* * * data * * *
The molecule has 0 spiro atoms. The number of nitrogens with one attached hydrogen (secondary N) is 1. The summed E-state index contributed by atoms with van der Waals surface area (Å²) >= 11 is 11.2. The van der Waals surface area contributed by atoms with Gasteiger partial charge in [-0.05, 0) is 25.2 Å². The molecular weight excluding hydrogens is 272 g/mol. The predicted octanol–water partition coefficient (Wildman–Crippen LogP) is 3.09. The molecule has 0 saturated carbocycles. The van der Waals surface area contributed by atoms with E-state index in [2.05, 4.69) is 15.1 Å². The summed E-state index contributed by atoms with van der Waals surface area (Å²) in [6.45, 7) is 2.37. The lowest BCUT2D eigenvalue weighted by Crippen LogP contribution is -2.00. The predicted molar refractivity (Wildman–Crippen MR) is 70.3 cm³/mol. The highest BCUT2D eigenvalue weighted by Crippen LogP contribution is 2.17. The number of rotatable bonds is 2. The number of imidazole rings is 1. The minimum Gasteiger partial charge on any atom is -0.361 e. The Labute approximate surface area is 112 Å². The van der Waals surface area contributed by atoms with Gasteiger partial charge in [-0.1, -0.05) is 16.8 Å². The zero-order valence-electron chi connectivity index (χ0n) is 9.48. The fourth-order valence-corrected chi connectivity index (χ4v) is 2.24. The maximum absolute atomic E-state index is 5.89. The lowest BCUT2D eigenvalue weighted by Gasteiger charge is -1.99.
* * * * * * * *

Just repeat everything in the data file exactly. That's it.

The molecule has 0 spiro atoms. The number of nitrogens with one attached hydrogen (secondary N) is 1. The summed E-state index contributed by atoms with van der Waals surface area (Å²) >= 11 is 11.2. The van der Waals surface area contributed by atoms with Gasteiger partial charge in [-0.05, 0) is 25.2 Å². The molecular weight excluding hydrogens is 272 g/mol. The predicted octanol–water partition coefficient (Wildman–Crippen LogP) is 3.09. The molecule has 0 saturated carbocycles. The van der Waals surface area contributed by atoms with E-state index in [2.05, 4.69) is 15.1 Å². The summed E-state index contributed by atoms with van der Waals surface area (Å²) in [6.45, 7) is 2.37. The lowest BCUT2D eigenvalue weighted by Crippen LogP contribution is -2.00. The predicted molar refractivity (Wildman–Crippen MR) is 70.3 cm³/mol. The highest BCUT2D eigenvalue weighted by Crippen LogP contribution is 2.17. The number of rotatable bonds is 2. The number of imidazole rings is 1. The minimum Gasteiger partial charge on any atom is -0.361 e. The Labute approximate surface area is 112 Å². The van der Waals surface area contributed by atoms with Gasteiger partial charge in [-0.1, -0.05) is 16.8 Å². The zero-order valence-electron chi connectivity index (χ0n) is 9.48. The fourth-order valence-corrected chi connectivity index (χ4v) is 2.24. The maximum absolute atomic E-state index is 5.89. The lowest BCUT2D eigenvalue weighted by Gasteiger charge is -1.99.